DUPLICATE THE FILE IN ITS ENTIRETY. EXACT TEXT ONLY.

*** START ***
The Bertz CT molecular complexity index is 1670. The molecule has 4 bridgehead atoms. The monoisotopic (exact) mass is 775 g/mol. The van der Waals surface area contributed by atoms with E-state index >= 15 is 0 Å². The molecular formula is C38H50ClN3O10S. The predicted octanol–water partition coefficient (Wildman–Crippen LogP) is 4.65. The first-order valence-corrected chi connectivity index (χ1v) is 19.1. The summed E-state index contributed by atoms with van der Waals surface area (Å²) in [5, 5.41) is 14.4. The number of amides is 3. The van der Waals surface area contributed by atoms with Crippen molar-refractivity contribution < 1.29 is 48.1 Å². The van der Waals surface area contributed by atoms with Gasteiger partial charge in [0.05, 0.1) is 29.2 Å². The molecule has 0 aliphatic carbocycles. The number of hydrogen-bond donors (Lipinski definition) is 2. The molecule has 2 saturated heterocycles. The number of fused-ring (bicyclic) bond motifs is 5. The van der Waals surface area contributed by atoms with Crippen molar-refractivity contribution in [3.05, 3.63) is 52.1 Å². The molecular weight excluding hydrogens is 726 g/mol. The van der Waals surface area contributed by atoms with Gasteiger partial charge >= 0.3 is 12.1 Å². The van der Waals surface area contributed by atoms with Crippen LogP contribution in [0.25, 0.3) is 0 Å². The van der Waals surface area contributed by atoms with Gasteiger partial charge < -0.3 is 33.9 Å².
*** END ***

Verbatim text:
The Bertz CT molecular complexity index is 1670. The molecule has 4 bridgehead atoms. The monoisotopic (exact) mass is 775 g/mol. The van der Waals surface area contributed by atoms with E-state index >= 15 is 0 Å². The molecular formula is C38H50ClN3O10S. The predicted octanol–water partition coefficient (Wildman–Crippen LogP) is 4.65. The first-order valence-corrected chi connectivity index (χ1v) is 19.1. The summed E-state index contributed by atoms with van der Waals surface area (Å²) in [5, 5.41) is 14.4. The number of amides is 3. The van der Waals surface area contributed by atoms with Crippen molar-refractivity contribution < 1.29 is 48.1 Å². The van der Waals surface area contributed by atoms with Gasteiger partial charge in [0.05, 0.1) is 29.2 Å². The molecule has 0 aliphatic carbocycles. The number of hydrogen-bond donors (Lipinski definition) is 2. The molecule has 2 saturated heterocycles. The number of fused-ring (bicyclic) bond motifs is 5. The van der Waals surface area contributed by atoms with Crippen molar-refractivity contribution in [3.05, 3.63) is 52.1 Å². The molecular weight excluding hydrogens is 726 g/mol. The van der Waals surface area contributed by atoms with Gasteiger partial charge >= 0.3 is 12.1 Å². The van der Waals surface area contributed by atoms with Crippen LogP contribution in [0.25, 0.3) is 0 Å². The van der Waals surface area contributed by atoms with Gasteiger partial charge < -0.3 is 33.9 Å².